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What's making us happy: A guide to your weekend listening.

Stromae performing on <em>Jimmy Kimmel Live! </em>
Randy Holmes
/
ABC via Getty Images
Stromae performing on Jimmy Kimmel Live!

This week, we rented potted Christmas trees, witnessed a spectacular meteor shower, and listened to SZA's new album SOS on repeat.

Here's what the NPR's Pop Culture Happy Hour crew was paying attention to — and what you should check out this weekend.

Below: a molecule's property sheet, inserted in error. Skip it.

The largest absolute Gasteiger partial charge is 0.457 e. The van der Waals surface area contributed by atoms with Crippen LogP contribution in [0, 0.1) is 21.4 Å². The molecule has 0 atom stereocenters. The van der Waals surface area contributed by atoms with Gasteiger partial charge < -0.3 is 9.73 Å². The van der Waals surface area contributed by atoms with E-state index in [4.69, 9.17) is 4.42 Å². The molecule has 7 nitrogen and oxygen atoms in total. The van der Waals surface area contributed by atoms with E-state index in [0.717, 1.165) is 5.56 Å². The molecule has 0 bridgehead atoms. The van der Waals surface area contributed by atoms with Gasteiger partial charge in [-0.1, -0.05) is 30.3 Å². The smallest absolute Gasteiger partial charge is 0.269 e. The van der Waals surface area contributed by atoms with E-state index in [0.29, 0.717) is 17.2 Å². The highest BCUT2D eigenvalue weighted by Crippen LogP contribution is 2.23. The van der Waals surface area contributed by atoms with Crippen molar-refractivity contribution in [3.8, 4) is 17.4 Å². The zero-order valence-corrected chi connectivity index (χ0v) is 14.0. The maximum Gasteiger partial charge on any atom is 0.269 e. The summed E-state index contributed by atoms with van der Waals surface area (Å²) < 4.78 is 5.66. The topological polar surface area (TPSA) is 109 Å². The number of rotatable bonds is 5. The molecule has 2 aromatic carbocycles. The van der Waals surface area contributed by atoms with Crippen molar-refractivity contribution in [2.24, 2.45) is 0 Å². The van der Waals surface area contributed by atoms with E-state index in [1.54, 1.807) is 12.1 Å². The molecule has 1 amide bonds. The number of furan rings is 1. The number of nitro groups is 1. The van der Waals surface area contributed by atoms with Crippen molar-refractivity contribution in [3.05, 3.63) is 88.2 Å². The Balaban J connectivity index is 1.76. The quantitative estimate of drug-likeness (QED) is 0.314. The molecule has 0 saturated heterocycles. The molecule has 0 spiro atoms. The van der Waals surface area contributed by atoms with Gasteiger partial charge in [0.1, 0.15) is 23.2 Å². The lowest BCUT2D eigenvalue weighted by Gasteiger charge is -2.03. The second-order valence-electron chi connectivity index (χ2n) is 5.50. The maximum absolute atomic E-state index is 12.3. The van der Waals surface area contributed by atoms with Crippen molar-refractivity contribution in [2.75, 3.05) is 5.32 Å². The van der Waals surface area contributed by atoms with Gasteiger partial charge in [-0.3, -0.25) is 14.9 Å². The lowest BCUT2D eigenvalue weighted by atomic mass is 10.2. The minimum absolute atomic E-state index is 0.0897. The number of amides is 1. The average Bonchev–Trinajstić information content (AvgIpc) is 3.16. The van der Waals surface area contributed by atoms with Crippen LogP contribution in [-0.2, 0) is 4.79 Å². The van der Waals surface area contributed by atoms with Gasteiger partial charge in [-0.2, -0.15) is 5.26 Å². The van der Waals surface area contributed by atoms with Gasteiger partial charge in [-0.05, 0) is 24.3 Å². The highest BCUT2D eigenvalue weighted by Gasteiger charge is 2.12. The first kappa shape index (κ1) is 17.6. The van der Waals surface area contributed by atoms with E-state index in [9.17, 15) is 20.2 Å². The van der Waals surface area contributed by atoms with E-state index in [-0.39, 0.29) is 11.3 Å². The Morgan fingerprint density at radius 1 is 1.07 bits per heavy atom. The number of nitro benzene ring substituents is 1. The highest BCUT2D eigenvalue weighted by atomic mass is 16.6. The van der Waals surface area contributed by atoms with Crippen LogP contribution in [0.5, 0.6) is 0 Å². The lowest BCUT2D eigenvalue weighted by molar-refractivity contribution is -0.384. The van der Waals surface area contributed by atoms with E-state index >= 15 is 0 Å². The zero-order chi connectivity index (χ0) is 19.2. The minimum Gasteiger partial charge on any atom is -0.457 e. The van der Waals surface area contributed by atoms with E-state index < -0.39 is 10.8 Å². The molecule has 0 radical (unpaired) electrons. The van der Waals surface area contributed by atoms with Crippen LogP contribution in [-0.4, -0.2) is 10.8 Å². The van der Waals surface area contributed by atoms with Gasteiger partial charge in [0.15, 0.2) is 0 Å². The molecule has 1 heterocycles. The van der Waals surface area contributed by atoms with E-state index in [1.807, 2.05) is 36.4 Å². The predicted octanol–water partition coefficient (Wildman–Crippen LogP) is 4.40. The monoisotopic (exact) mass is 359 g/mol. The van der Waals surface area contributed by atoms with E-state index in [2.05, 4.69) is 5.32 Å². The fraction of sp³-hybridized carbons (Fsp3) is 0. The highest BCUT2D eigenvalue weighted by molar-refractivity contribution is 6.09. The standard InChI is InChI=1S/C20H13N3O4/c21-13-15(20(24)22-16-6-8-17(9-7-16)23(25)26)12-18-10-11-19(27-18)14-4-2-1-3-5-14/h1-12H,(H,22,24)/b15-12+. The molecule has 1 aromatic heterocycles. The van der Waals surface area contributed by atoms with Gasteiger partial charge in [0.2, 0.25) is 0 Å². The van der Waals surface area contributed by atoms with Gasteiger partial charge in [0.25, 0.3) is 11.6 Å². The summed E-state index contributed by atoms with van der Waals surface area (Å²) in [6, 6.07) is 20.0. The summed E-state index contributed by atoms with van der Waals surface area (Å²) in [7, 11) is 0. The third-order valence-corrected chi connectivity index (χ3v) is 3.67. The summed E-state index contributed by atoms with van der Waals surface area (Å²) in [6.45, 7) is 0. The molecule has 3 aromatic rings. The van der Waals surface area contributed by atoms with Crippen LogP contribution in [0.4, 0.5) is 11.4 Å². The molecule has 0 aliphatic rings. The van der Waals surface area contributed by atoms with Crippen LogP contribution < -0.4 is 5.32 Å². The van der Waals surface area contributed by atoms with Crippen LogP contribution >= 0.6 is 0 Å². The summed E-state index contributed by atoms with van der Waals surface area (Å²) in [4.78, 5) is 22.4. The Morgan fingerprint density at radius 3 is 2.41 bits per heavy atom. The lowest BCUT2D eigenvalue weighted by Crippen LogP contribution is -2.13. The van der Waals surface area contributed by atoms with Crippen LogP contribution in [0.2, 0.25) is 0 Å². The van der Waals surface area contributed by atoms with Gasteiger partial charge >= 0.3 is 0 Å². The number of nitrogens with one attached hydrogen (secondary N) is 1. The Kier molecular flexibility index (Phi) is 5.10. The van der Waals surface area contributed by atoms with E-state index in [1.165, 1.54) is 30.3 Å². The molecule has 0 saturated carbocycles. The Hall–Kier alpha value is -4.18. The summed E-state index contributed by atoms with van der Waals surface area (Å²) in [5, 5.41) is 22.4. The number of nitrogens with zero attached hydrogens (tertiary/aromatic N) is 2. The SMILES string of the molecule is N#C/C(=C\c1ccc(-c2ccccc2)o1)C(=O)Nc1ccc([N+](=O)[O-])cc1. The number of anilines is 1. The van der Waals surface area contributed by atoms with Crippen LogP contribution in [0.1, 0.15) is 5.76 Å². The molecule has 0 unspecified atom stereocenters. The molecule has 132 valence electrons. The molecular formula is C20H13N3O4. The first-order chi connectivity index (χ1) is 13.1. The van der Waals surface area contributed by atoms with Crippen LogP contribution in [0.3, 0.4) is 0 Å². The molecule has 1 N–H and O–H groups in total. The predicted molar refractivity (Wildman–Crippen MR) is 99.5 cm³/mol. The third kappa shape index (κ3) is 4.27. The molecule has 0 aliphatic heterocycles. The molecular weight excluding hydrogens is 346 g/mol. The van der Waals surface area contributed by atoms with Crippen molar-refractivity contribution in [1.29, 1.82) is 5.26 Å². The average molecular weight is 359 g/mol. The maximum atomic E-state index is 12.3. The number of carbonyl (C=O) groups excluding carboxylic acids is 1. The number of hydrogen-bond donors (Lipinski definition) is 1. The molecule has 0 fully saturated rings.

Making a Shazam playlist

As the year wraps up, I tend to take stock of my listening habits. We see superlatives everywhere like Spotify Wrapped. But rather than fixating on my Spotify Wrapped, I've been enjoying the app Shazam. I made a playlist of all the songs I "Shazamed" throughout the year. It shows where my musical interests lie. I think it's really fascinating. There are sections where I can tell that I was in Europe because I'm only getting bachata songs and French pop. It's really nice and it helps me — as I have a very music superlative list minded brain — keep track of my listening habits. This is not an ad for Shazam, but I really enjoy using the app and I think it's cool to look back on at the end of the year. — Reanna Cruz

An annual mixtape featuring "Things Fall Apart" by Cristina